Personal trainer Kettlebells expert Neghar Fonooni details the 10 things you need to know when teaching K-bells.

1. Do you have the proper training?

As Kettlebell training becomes more popular, there are so called “experts” popping up all over the place. It takes 10,000 hours of practice to master a subject. I’ve completed both the RKC II and CK-FMS certifications, built a successful group Kettlebell program and trained several individuals for their RKC certifications-and I rarely refer to myself as a personal trainer Kettlebells expert.

I have, however, learned from some pretty esteemed professionals and possess what I consider to be the top level Kettlebell credentials in the industry.

If you are going to teach people how to use kettlebells, it is imperative that you have the proper training yourself. Don’t assume that just because you watched a video or have been lifting for years that you’re qualified to teach others.

Do yourself and your clients a favor and seek out the proper education. The RKC is really leading the pack in this realm. The certification is based on efficient and effective movement and experience based strength principles. Attend the RKC, the HKC, or at the very least learn from some of the best within the RKC cadre.

2. Kettlebell Training has very important nuances.

This goes right along with getting the proper training with which to coach your clients. The most common mistake I see from strength coaches and personal trainers is assuming that because they know how to lift and train, they can simply figure out the Kettlebell lifts on their own. Although Kettlebell training is a fantastic approach towards achieving strength, power and overall fitness, it’s not just the same strength moves you already know with a different tool.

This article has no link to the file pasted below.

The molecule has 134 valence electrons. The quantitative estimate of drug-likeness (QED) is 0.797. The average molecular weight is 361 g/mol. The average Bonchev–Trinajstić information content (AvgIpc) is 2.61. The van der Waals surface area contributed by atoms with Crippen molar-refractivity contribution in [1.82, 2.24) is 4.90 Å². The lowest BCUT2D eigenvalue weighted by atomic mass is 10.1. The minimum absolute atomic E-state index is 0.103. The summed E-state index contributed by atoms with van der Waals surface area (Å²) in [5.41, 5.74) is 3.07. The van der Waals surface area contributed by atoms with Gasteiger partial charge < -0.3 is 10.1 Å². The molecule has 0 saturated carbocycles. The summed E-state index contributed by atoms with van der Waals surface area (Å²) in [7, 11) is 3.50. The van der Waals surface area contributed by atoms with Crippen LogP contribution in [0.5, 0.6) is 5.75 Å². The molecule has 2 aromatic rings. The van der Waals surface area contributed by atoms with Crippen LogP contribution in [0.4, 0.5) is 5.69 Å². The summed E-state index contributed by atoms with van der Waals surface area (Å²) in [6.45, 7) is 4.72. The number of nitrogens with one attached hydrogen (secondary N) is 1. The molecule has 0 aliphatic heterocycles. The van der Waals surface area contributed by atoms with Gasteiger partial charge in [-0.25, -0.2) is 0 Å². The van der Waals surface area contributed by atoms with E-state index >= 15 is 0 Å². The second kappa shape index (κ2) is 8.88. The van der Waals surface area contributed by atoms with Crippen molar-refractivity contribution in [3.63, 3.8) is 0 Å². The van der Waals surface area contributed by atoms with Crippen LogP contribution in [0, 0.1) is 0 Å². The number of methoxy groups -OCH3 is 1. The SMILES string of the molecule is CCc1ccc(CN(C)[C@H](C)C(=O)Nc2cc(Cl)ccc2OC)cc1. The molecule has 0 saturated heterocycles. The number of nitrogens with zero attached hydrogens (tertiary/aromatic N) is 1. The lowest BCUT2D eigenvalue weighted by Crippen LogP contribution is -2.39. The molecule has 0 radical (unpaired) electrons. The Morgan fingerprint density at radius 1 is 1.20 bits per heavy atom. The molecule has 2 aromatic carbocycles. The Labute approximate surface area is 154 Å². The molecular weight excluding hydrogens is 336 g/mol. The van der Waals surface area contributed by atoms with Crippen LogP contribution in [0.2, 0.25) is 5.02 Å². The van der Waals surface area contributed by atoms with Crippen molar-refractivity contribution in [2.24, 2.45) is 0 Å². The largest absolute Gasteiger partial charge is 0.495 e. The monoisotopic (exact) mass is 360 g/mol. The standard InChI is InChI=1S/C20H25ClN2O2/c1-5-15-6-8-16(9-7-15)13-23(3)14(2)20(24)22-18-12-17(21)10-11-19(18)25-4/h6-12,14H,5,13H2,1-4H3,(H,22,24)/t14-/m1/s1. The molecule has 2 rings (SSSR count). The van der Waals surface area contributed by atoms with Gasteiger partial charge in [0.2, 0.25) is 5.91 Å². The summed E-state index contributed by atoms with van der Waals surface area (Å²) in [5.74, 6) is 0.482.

Having a strength training background is helpful to absorbing the Kettlebell skills, but there are still specific nuances that must be applied towards Kettlebell lifts if you wish to accomplish effective and efficient training for your population. I’ve met talented coaches who can lift beautifully but their Kettlebell swing makes me wince.

I have also had the pleasure of presenting and teaching to some experienced and educated strength coaches (such as at Mike Boyle Strength and Conditioning) and I would say the majority of those trainers walked out of those workshops with a-ha moments and new drills that are specific to the Kettlebell.

Olympic weightlifting is not the same as the Kettlebell snatch, clean and jerk. They are similar, but entirely too different to simply take one skill and blindly apply it to the other. A barbell overhead press is not the same as the Kettlebell overhead press and the swing has a multitude of details that make it so unique. These are details that are integral to performing and coaching the best possible Kettlebell skills you and your clients can achieve.

3. It’s not about the bell, it’s about movement.

A few years ago, kettlebells were still relatively unheard of. “Kettlebell” has now become a buzz word, which can be both frustrating and beneficial to you as a trainer. When I tell people what I do, I’m often told something like, “Oh kettleBALLS, yeah I use those.” Oy ve.